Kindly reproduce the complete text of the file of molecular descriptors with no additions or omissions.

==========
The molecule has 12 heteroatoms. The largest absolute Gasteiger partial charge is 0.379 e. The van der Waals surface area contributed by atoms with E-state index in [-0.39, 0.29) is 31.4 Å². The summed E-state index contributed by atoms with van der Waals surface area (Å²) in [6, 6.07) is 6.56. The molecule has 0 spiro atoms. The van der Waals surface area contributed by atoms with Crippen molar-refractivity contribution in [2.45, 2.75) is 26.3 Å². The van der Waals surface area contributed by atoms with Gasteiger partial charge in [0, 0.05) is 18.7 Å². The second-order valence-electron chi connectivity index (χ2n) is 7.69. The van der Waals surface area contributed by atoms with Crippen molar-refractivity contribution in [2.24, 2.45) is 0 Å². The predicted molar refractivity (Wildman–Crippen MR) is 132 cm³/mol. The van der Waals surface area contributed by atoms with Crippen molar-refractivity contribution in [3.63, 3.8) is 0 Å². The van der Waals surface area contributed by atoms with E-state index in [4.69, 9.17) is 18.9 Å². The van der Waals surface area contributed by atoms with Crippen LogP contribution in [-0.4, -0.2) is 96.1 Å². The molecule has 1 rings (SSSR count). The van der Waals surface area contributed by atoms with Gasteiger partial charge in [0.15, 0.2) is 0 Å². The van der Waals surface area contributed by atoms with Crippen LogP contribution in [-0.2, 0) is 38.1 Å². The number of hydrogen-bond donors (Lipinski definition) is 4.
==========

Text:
The molecule has 12 heteroatoms. The largest absolute Gasteiger partial charge is 0.379 e. The van der Waals surface area contributed by atoms with E-state index in [-0.39, 0.29) is 31.4 Å². The summed E-state index contributed by atoms with van der Waals surface area (Å²) in [6, 6.07) is 6.56. The molecule has 0 spiro atoms. The van der Waals surface area contributed by atoms with Crippen molar-refractivity contribution in [2.45, 2.75) is 26.3 Å². The van der Waals surface area contributed by atoms with Gasteiger partial charge in [0, 0.05) is 18.7 Å². The second-order valence-electron chi connectivity index (χ2n) is 7.69. The van der Waals surface area contributed by atoms with Crippen molar-refractivity contribution in [2.24, 2.45) is 0 Å². The predicted molar refractivity (Wildman–Crippen MR) is 132 cm³/mol. The van der Waals surface area contributed by atoms with Crippen molar-refractivity contribution in [3.63, 3.8) is 0 Å². The van der Waals surface area contributed by atoms with E-state index in [4.69, 9.17) is 18.9 Å². The van der Waals surface area contributed by atoms with Crippen LogP contribution in [-0.4, -0.2) is 96.1 Å². The molecule has 1 rings (SSSR count). The van der Waals surface area contributed by atoms with Gasteiger partial charge in [0.15, 0.2) is 0 Å². The van der Waals surface area contributed by atoms with Crippen LogP contribution in [-0.2, 0) is 38.1 Å². The number of hydrogen-bond donors (Lipinski definition) is 4.